“Atos Consulting research in public sector reveals success factors and obstacles for Shared Service Centres”
Utrecht, 1 December 2006
Shared Service Centres (SSC) are booming within the Dutch government. The need to increase the quality of service is a major reason for this. Public organisations are especially hampered, however, by a large amount of internal resistance, reveals research by Atos Consulting. Despite some obstacles there are already more than 50 shared service centres operating within the public sector in the Netherlands.
According to Atos Consulting, there is a need to accelerate this positive development, because SSCs can contribute to a more effective and efficient government. Atos Consulting believes that work which is being performed in several places on a small scale can often be combined in a SSC, provided that primary emphasis is put on the quality of the service.
Room for modernisation
Atos Consulting has performed research into SSCs at municipalities and ministries. Following the example of the profit sector, the Dutch government too has discovered the benefits of the concept. Optimising business management is an important condition for improving the quality of service to the public and between organisational units. There are now more than fifty SSCs operating within the government and many initiatives to develop more. It is mainly ministries and municipalities which are embracing the concept, which is being employed especially for functions such as IT and HR, as well as purchasing, facility management and finance. Many municipalities are too small to develop their own SSC. More than three-quarters of the existing municipal SSCs are a product of alliances between a number of municipalities. Because of their size, ministries are often enough able to achieve benefits of scale with their own SSC.
Improving the quality of the service is the most important driver for setting up an SSC. This can be achieved by increasing client focus, innovation and knowledge-sharing by combining and/or having employees who work across the organisation work together. In general customers of active SSCs seem reasonably satisfied with the way in which services are delivered. Municipalities emphasise above all the importance of sharing knowledge and experience quickly and efficiently in order to be able to fulfil the ever more rigorous demands of citizens and central government. Ministries attach more importance to the standardisation of processes and products which is entailed in setting up an SSC. Cutting costs is the second most important driver for setting up an SSC. Because ministries are larger in size, they can realise more profits from benefits of scale.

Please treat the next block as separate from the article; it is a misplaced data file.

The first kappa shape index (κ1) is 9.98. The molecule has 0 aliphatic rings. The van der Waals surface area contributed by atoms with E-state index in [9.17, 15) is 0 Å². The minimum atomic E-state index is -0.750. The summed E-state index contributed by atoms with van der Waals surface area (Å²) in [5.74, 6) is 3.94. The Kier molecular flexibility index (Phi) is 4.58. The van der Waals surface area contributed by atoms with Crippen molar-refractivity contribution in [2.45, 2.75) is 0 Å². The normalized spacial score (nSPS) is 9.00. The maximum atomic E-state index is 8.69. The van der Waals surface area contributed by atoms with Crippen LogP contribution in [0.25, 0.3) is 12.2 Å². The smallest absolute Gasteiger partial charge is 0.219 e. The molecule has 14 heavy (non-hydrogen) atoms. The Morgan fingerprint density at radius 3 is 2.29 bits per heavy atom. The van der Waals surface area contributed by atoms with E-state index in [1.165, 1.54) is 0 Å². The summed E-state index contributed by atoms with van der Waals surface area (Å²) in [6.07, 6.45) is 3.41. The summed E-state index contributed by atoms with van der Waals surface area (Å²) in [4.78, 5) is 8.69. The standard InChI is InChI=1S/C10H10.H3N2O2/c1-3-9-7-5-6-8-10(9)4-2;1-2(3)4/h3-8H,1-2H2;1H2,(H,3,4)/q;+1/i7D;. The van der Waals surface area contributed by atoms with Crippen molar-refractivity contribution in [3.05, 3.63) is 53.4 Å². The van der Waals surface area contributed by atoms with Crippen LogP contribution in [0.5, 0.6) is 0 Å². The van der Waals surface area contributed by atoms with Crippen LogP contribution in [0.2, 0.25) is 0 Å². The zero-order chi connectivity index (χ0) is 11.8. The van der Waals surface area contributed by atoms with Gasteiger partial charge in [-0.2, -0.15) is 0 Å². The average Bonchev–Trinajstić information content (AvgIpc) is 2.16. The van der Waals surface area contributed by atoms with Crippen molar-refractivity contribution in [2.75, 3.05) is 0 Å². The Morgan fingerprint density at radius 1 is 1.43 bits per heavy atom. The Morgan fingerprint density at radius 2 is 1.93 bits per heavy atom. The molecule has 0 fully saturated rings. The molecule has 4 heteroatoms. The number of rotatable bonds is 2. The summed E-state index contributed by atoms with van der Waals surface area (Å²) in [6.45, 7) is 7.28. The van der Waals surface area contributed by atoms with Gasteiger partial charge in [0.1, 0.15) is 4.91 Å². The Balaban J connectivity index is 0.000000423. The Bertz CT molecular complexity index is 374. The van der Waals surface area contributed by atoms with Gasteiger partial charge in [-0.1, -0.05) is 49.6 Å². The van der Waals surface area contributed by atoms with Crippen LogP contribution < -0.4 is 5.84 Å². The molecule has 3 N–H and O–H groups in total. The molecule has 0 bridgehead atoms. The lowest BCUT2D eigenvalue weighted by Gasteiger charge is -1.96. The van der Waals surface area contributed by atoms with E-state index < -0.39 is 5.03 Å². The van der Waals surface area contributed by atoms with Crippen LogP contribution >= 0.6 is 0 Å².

But the research does show that by no means everyone is convinced of these benefits. The most significant obstacle is the lack of conviction about the usefulness and necessity for an SSC. The sometimes drastic changes in the way the business is managed lead to uncertainty.
“Setting up an SSC often involves combining very different organisational units. Differences between processes and the use of different IT systems are obstacles which frequently arise”, says Wilco Bothof, Partner at Atos Consulting. “It's important to look for the common ground and to put less emphasis on the differences. You also have to focus hard on delivering the benefits of an SSC, which in practice are not always obtained.”
The most important stumbling block which has to be overcome whilst setting up an SSC, is resistance within organisational units which have to hand over responsibilities to an SSC. “Organisational units often feel that they have to give up their autonomy. This is not entirely correct, because within the concept the units involved are jointly responsible for the responsibilities which are placed with the SSC”, explains Paul Poels, senior business consultant at Atos Consulting.
Atos Consulting believes that, despite the resistance, as few concessions as possible must be made to the concept of the SSC, in order to be able to achieve the desired results. One element of the concept is that an SSC is responsible for results. It emerges from the research that more than 60 percent of the SSCs which are operational is responsible for results. Another important success factor is that the management of the SSC is clear; which responsibilities does the manager of the SSC have, and how and by whom is this manager managed. One of the most underestimated success factors is the cultural change which is required to achieve an employee attitude which is customer-focussed and based on responsibility for results.
About Atos Consulting
Atos Consulting, the global consulting practice of Atos Origin, is a leading provider of business, process and technology consulting services. With more than 2,500 staff globally, it focuses on delivering proven, pragmatic solutions to the telecom, manufacturing, financial services and public sectors.
About Atos Origin
Atos Origin is an international information technology services company. Its business is turning client vision into results through the application of consulting, systems integration and managed operations. The company's annual revenues are EUR 5.5 billion and it employs over 47,000 people in 40 countries. Atos Origin is the Worldwide Information Technology Partner for the Olympic Games and has a client base of international blue-chip companies across all sectors. Atos Origin is quoted on the Paris Eurolist Market and trades as Atos Origin, Atos Euronext Market Solutions, Atos Worldline and Atos Consulting.
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|José de Vries
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